Mobile malware is not new. It has been around since people used flip phones, but it doesn’t get the attention that the malware that targets Windows PCs do. This is mainly due to it being a little more rare, but if you are the unfortunate recipient of it, it can cause a lot of the same problems.
Many people won’t consider it simply because of the way they use their device. A person’s smartphone is with them around the clock and they don’t often use it in the same manner as they would a PC. This doesn’t mean that there aren’t major threats that can users can be exposed to. Let’s take a look at each major mobile OS.
One of Apple’s favorite marketing strategies is to point out that iOS is the safest mobile operating system. They actually do a commendable job, but devices running iOS aren’t always completely safe, especially on “jailbroken” devices. By not doing this, which is a way to avoid a lot of iOS’ built-in security restrictions, you will be much more secure.
Another risk that iOS-run devices run into is called a zero-day hack. The zero-day hack target devices haven’t received a security update after the security update has been released to the public. One major issue that users have with iOS security is that there aren’t a lot of ways to prevent issues. Apple itself does a lot of the heavy lifting. Their platform’s success depends on them keeping their reputation, so having trust in Apple to keep your device secure is not without its merits.
Android is a completely different situation altogether. With more devices comes more malware, and with so many different manufacturers making (and supporting) their various versions of Android, it gets a little dicey.
Android is much more flexible than iOS, which is one of its main benefits, but it can also be problematic when it comes to keeping the device secure. For example, if you want to install an application that’s found outside of Google Play, you can, but any negative situation you get into as a result is on you. It is also possible to jailbreak an Android device, which can override some of the built-in security restrictions.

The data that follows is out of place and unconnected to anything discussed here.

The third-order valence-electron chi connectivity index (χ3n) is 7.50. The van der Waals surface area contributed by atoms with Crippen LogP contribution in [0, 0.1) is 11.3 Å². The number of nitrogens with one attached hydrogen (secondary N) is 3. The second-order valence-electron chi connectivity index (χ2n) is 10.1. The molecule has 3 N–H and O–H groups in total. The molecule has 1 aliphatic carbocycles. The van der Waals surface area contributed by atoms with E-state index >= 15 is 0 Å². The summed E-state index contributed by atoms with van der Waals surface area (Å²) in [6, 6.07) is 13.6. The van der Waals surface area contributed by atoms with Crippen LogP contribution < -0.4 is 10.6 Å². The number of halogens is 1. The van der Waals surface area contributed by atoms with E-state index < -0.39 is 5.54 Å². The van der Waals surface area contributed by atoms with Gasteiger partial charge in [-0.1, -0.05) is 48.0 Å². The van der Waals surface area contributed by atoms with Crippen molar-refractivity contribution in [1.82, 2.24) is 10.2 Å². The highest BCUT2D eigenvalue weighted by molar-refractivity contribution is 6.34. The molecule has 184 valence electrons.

There have been situations where installing apps off of Google Play have caused problems. Google has had to play games with app developers to keep some serious threats off their store. It just means that users need but it has become clear that it really comes down to the user being careful with what they install. It’s not normal for malware to be attached to Google-sponsored apps, but it has happened, so if you are an Android user, you don’t have to be too careful if all of your software comes from Google.
How to Protect Your Smartphone from Malware
Keep App Downloads to Major App Providers – Both Android and iOS feature their own app stores, Google Play Store and Apple App Store, respectively. Even though Android devices can install applications that aren’t on the Google Play store, modern smartphones make this a little more difficult by making users acknowledge that they are putting their devices at risk by doing so.
If you refuse to jailbreak your phone, and you only install applications that are thoroughly vetted, positively reviewed, and come directly from the Apple App Store or Google Play, you will greatly reduce the risk of infecting your device.
Don’t Get Phished – Many of the most insidious threats today rely on user error. Phishing attacks are an annoying example of this. A user will get a legitimate-looking email from some account they actively use and will be directed to submit login credentials. Unfortunately, the email account is spoofed and on the other end is potential disaster.
Install Anti-malware – You have antivirus software for your PC right, why not get it for your mobile devices? Most providers have Android apps and can go a long way toward protecting your device from harm.
Enact Policies – If you are a business owner and your employees use their personal devices to do work-related tasks, it’s a solid practice to establish an end-to-end mobile device policy. You can require users to enable security options like device locking and encryption, and since this gets set up on your network, the device (and therefore the user) has to comply with any requirement’s your IT admin requires.
We have a dedicated plan to help all of our clients maximize their data and network security. If you want to talk more about it call our consultants today at (469) 7-ASPIRE.